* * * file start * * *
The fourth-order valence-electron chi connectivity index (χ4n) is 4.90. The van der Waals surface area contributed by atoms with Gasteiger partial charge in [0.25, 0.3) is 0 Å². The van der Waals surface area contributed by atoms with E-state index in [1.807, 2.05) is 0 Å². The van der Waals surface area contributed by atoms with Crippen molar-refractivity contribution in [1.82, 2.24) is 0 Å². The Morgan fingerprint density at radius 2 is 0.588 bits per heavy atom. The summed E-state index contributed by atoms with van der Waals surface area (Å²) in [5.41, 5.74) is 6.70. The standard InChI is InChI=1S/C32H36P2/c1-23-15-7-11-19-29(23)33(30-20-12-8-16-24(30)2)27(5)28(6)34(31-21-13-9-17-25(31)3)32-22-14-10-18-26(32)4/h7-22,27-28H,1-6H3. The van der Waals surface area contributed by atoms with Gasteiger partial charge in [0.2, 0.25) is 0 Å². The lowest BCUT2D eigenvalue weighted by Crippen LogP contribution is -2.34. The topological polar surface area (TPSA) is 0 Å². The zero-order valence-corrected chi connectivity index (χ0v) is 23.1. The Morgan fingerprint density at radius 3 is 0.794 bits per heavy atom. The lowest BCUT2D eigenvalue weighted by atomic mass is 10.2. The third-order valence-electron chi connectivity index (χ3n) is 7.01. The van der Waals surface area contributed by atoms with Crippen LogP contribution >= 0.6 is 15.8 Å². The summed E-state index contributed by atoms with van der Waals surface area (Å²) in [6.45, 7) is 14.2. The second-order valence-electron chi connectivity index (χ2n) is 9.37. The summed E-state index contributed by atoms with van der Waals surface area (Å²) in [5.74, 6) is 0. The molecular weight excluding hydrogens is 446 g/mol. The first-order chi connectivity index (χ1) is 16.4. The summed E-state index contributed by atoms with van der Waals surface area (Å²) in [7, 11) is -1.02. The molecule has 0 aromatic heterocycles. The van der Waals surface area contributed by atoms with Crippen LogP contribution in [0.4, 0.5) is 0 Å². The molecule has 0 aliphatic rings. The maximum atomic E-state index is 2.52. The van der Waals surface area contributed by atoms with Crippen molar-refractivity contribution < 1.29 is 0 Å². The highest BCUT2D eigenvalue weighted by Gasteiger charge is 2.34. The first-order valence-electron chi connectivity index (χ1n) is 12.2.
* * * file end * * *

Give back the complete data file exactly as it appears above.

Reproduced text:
The fourth-order valence-electron chi connectivity index (χ4n) is 4.90. The van der Waals surface area contributed by atoms with Gasteiger partial charge in [0.25, 0.3) is 0 Å². The van der Waals surface area contributed by atoms with E-state index in [1.807, 2.05) is 0 Å². The van der Waals surface area contributed by atoms with Crippen molar-refractivity contribution in [1.82, 2.24) is 0 Å². The Morgan fingerprint density at radius 2 is 0.588 bits per heavy atom. The summed E-state index contributed by atoms with van der Waals surface area (Å²) in [5.41, 5.74) is 6.70. The standard InChI is InChI=1S/C32H36P2/c1-23-15-7-11-19-29(23)33(30-20-12-8-16-24(30)2)27(5)28(6)34(31-21-13-9-17-25(31)3)32-22-14-10-18-26(32)4/h7-22,27-28H,1-6H3. The van der Waals surface area contributed by atoms with Gasteiger partial charge in [0.2, 0.25) is 0 Å². The lowest BCUT2D eigenvalue weighted by Crippen LogP contribution is -2.34. The topological polar surface area (TPSA) is 0 Å². The zero-order valence-corrected chi connectivity index (χ0v) is 23.1. The Morgan fingerprint density at radius 3 is 0.794 bits per heavy atom. The lowest BCUT2D eigenvalue weighted by atomic mass is 10.2. The third-order valence-electron chi connectivity index (χ3n) is 7.01. The van der Waals surface area contributed by atoms with Crippen LogP contribution >= 0.6 is 15.8 Å². The summed E-state index contributed by atoms with van der Waals surface area (Å²) in [6.45, 7) is 14.2. The second-order valence-electron chi connectivity index (χ2n) is 9.37. The summed E-state index contributed by atoms with van der Waals surface area (Å²) in [5.74, 6) is 0. The molecular weight excluding hydrogens is 446 g/mol. The first-order chi connectivity index (χ1) is 16.4. The summed E-state index contributed by atoms with van der Waals surface area (Å²) in [7, 11) is -1.02. The molecule has 0 aromatic heterocycles. The van der Waals surface area contributed by atoms with Crippen LogP contribution in [0.4, 0.5) is 0 Å². The molecule has 0 aliphatic rings. The maximum atomic E-state index is 2.52. The van der Waals surface area contributed by atoms with Crippen molar-refractivity contribution < 1.29 is 0 Å². The highest BCUT2D eigenvalue weighted by Gasteiger charge is 2.34. The first-order valence-electron chi connectivity index (χ1n) is 12.2.